Opening statements were made today in the trial of police officer Betty Shelby, accused of fatally shooting Terence Crutcher on September 16, 2016 in Tulsa, Oklahoma. Shelby is charged with manslaughter and faces four years to life in prison if convicted.
The jury consists of two black women, seven white women and three white men. The alternates are one black man and one white woman.
Shelby, 43, shot and killed Crutcher, 40, after approaching him on the street after his car broke down. Video shows him walking away from her with his hands up.
The Tulsa County District Attorney’s office claims Shelby “reacted unreasonably by escalating the situation from a confrontation with Mr. Crutcher, who was not responding to verbal commands and was walking away from her with his hands help up, becoming emotionally involved to the point that she overreacted.”
Shelby’s defense attorney Shannon McMurray told the jury it was a rush to file charges.
Shelby has been on unpaid leave since the shooting, and said that she fired her weapon because she thought Crutcher was going for a gun.
The prosecution’s first witness was Tulsa police officer Tyler Turnbough. He described coming to the scene and said that he saw Shelby had drawn her gun, so he drew his Taser in order to offer up a less-lethal option. Turnbough testified that he told Shelby he had drawn his Taser, but Turnbough said he wasn’t sure if Shelby acknowledged that she heard him.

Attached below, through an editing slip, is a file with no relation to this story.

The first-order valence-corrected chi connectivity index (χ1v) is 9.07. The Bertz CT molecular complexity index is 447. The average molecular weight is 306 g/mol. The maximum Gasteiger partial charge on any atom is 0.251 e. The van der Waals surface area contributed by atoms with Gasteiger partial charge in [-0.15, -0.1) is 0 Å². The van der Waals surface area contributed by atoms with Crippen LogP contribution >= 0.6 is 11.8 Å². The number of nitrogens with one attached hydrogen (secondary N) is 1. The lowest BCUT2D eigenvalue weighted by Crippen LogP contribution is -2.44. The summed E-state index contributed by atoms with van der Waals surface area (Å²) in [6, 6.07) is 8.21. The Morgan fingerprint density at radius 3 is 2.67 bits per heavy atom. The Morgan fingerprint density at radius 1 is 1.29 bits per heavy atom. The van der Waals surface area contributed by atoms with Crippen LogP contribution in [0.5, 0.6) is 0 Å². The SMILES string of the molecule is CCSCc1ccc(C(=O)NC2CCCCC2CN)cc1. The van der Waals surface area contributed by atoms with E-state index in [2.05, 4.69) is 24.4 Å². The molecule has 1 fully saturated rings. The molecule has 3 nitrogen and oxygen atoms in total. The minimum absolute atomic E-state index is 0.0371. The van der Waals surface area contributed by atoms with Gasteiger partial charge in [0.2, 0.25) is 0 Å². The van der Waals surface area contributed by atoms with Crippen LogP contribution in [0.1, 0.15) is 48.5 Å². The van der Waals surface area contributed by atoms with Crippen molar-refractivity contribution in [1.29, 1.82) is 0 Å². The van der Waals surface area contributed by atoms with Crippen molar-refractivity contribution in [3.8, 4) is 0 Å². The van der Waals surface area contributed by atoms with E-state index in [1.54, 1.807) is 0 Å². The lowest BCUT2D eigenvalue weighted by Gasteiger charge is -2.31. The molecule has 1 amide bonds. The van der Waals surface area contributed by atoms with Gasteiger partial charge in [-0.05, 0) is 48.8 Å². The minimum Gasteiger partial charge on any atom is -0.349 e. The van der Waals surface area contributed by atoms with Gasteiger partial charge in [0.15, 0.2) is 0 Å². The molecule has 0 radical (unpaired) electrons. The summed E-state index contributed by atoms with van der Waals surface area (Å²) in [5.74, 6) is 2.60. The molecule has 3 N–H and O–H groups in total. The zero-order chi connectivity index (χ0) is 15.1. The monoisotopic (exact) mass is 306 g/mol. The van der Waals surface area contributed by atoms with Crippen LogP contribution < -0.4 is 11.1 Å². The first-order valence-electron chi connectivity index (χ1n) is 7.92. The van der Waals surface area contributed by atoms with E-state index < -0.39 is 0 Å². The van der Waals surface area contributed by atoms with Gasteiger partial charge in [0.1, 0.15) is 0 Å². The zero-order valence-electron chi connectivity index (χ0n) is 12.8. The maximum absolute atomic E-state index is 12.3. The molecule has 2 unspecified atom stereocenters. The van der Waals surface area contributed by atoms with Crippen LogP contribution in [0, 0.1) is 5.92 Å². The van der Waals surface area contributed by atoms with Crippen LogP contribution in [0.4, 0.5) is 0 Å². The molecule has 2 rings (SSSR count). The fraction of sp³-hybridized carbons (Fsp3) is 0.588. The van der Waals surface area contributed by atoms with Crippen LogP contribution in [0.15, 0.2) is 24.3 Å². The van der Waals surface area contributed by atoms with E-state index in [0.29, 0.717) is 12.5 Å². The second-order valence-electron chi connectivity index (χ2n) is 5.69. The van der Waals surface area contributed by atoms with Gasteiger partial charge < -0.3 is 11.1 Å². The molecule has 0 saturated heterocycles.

Turnbough said he saw Crutcher reach his left hand into the window of his Lincoln Navigator, which prompted him to fire his taser at the exact moment Shelby fired her gun.
Trial is expected to take about a week. News on 6 has notes from the opening statements. I’ll do my best to update the trial in the comment section below.
- second-degree manslaughter,
- criminally negligent homicide,
- reckless endangerment,
- second-degree assault, and
- – 6. two counts of official misconduct.
On November 20, 2014, New York City police officer Peter Liang shot and killed 28-year old Akai Gurley. Gurley was unarmed, and reportedly walking with his girlfriend down a stairwell at a Brooklyn housing project when Liang shot him.
Liang alleges that he was opening a door with the same hand that held his gun, and that the shooting was an accident. The grand jury however, returned an indictment of 6 counts against Liang. The question now is, will a jury convict Liang of any or all of the charges?